Amber Case coined the term persistent paleontologyin reference to electronic systems that continuously layer on new information. “The e-mail inbox is a rapidly expanding site of excavation which one must continually query,” she writes. “The newness of everything buries one’s ability to reach it without digging.”
I like this association because it lets us look at digital preservation from a different angle. We strive, for example, to keep artifacts along with provenance details about where they come from and how they were found–metadata as archeological grid, if you will. The contextualized relationship among digital objects is important to document, as that provides unique evidence of creation and use, much as the layers of a fossil bed tell a story larger than the sum of its artifacts.
A notion of paleontology also gets to the unavoidable fact that, hard as we try to prevent it, time has a habit of “fossilizing” digital content. It turns into a set of remains that lack the full set of known circumstances–not to mention the original software, interface, game controller or other mediators–that defined the full blush of digital life. A fossil can be highly detailed and very useful, but at best it is a representation of something that lived in the past.
A longer-term issue is retaining understanding about the original context of older digital information. An archived copy of the 2007 U.S. Bureau of Land Management Cultural and Fossil Resources website contains details about program activities, advisory councils, data use and more. Some of this information was more easily understandable then than now, as the policies and leadership of the agency have changed. Even the name is different: the current page is titled “Heritage Resources.” Over time, representation information needed to understand the archived content may fade, particularly in connection with the issues noted above.
Paleontologists interpret objects obscured in the Earth; digital preservationists work with information buried within more information. Case credits Metaphortean Space for hitting on this insight. “Forever publishing images, forever tracking, being found, and being present all the time with no end, information piles up, burying yesterday’s findings incessantly.” The author also sees evidence of digital material quickly going archaic, in spite of–and perhaps due to–it’s networked ubiquity: “The apparitions now wandering about in the landscape of of our distributed minds are searching for material memories, geospatial fossils.”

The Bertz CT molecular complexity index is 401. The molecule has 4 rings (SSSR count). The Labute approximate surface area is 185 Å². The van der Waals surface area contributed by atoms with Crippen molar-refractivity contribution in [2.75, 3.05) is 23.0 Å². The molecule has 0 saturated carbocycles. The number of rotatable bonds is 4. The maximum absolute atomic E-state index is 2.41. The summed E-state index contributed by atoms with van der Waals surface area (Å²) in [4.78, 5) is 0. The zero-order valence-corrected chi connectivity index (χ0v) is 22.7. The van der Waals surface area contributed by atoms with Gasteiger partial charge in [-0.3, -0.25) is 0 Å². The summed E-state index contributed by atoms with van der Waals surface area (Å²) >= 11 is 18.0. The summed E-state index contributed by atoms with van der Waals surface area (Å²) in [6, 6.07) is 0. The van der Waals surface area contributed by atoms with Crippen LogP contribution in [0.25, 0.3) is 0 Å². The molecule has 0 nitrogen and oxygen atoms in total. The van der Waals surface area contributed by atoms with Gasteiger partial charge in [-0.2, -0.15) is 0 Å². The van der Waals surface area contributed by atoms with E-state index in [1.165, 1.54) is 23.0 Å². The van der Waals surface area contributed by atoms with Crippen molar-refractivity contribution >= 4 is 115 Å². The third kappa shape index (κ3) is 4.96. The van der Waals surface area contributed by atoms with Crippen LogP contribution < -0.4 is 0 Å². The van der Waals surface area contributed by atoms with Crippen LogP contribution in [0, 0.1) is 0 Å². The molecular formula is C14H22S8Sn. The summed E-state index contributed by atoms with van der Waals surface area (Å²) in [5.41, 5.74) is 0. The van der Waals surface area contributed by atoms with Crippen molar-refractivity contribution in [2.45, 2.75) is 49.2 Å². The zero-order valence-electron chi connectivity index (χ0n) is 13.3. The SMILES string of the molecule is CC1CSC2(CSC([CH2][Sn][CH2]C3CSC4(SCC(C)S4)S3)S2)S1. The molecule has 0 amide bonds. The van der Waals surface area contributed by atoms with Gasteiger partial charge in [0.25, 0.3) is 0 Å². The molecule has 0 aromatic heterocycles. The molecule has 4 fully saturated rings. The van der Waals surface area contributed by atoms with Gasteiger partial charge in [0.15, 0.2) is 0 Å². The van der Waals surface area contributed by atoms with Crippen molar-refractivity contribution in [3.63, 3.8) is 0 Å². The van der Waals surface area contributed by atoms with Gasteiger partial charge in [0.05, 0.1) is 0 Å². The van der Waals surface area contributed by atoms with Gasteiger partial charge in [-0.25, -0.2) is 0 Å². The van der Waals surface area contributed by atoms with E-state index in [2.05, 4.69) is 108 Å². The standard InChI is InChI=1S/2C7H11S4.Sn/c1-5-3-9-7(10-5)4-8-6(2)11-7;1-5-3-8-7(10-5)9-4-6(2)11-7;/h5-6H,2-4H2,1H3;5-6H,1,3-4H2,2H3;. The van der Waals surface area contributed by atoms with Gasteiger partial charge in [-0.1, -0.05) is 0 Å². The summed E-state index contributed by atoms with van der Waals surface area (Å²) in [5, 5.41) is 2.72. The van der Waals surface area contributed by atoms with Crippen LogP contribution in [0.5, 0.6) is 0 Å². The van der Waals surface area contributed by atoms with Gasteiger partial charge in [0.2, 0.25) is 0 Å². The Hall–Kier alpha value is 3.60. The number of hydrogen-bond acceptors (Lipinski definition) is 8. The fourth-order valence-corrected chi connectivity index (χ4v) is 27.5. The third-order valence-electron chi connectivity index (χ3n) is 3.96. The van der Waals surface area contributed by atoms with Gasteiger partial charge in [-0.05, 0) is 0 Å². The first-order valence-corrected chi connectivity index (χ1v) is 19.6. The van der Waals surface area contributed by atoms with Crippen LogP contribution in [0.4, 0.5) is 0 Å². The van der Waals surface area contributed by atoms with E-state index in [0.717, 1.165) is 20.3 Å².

There’s more about alien visitors, Magritte and “tech support for failed utopias,” but I’m still trying to work those bits out.
In any event, it’s interesting to wonder if our constant generation of new content is putting down layer upon layer of info-fill that hinders our ability to remember, find and make sense of older content–even yesterday’s.
Here’s the part where you can either detect the hard glint of irony or see the bright side. Paleontologists have extracted an amazing amount of information based on just a handful of remains from our hominid ancestors, such as Lucy, an Australopithecus afarensis from 3.2 million years ago. But, while waiting in the ground for millennia, Lucy did not require metadata, backup, migration, emulation, the attention of a designated community or any other of the enduring requirements needed to sustain digital files.
Personally, I retain faith in human resourcefulness and ingenuity. Those who come after us will excavate digital fossils with success and gusto.